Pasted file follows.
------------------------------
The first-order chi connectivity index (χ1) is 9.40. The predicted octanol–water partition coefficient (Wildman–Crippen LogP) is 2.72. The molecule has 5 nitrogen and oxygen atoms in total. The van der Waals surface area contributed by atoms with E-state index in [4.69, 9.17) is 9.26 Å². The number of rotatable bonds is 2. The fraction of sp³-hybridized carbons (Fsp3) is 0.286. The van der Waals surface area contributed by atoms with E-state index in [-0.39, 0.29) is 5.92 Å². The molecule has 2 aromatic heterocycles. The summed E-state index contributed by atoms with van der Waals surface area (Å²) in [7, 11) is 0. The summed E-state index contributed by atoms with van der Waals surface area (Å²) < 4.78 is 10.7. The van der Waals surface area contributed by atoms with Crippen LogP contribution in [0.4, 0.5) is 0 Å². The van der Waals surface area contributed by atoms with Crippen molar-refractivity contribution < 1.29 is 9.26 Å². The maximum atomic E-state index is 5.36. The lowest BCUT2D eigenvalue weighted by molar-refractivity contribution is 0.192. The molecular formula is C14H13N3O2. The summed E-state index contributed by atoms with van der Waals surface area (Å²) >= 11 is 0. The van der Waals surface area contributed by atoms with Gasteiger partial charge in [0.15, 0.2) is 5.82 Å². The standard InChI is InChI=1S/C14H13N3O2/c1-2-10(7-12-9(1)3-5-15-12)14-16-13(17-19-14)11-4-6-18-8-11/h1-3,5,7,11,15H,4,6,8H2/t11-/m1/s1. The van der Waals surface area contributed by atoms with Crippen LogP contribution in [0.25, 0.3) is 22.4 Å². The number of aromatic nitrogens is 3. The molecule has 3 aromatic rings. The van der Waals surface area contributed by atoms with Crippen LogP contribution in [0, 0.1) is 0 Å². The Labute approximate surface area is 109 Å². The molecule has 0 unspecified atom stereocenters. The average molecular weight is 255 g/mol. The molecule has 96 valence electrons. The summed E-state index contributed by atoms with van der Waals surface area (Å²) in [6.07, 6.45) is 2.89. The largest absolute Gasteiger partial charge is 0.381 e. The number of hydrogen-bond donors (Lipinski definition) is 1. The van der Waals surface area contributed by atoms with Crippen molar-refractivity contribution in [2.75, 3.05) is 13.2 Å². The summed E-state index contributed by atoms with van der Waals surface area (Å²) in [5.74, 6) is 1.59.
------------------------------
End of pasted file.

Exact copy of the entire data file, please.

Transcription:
The first-order chi connectivity index (χ1) is 9.40. The predicted octanol–water partition coefficient (Wildman–Crippen LogP) is 2.72. The molecule has 5 nitrogen and oxygen atoms in total. The van der Waals surface area contributed by atoms with E-state index in [4.69, 9.17) is 9.26 Å². The number of rotatable bonds is 2. The fraction of sp³-hybridized carbons (Fsp3) is 0.286. The van der Waals surface area contributed by atoms with E-state index in [-0.39, 0.29) is 5.92 Å². The molecule has 2 aromatic heterocycles. The summed E-state index contributed by atoms with van der Waals surface area (Å²) in [7, 11) is 0. The summed E-state index contributed by atoms with van der Waals surface area (Å²) < 4.78 is 10.7. The van der Waals surface area contributed by atoms with Crippen LogP contribution in [0.4, 0.5) is 0 Å². The van der Waals surface area contributed by atoms with Crippen molar-refractivity contribution < 1.29 is 9.26 Å². The maximum atomic E-state index is 5.36. The lowest BCUT2D eigenvalue weighted by molar-refractivity contribution is 0.192. The molecular formula is C14H13N3O2. The summed E-state index contributed by atoms with van der Waals surface area (Å²) >= 11 is 0. The van der Waals surface area contributed by atoms with Gasteiger partial charge in [0.15, 0.2) is 5.82 Å². The standard InChI is InChI=1S/C14H13N3O2/c1-2-10(7-12-9(1)3-5-15-12)14-16-13(17-19-14)11-4-6-18-8-11/h1-3,5,7,11,15H,4,6,8H2/t11-/m1/s1. The van der Waals surface area contributed by atoms with Crippen LogP contribution in [0.25, 0.3) is 22.4 Å². The number of aromatic nitrogens is 3. The molecule has 3 aromatic rings. The van der Waals surface area contributed by atoms with Crippen LogP contribution in [0, 0.1) is 0 Å². The Labute approximate surface area is 109 Å². The molecule has 0 unspecified atom stereocenters. The average molecular weight is 255 g/mol. The molecule has 96 valence electrons. The summed E-state index contributed by atoms with van der Waals surface area (Å²) in [6.07, 6.45) is 2.89. The largest absolute Gasteiger partial charge is 0.381 e. The number of hydrogen-bond donors (Lipinski definition) is 1. The van der Waals surface area contributed by atoms with Crippen molar-refractivity contribution in [2.75, 3.05) is 13.2 Å². The summed E-state index contributed by atoms with van der Waals surface area (Å²) in [5.74, 6) is 1.59.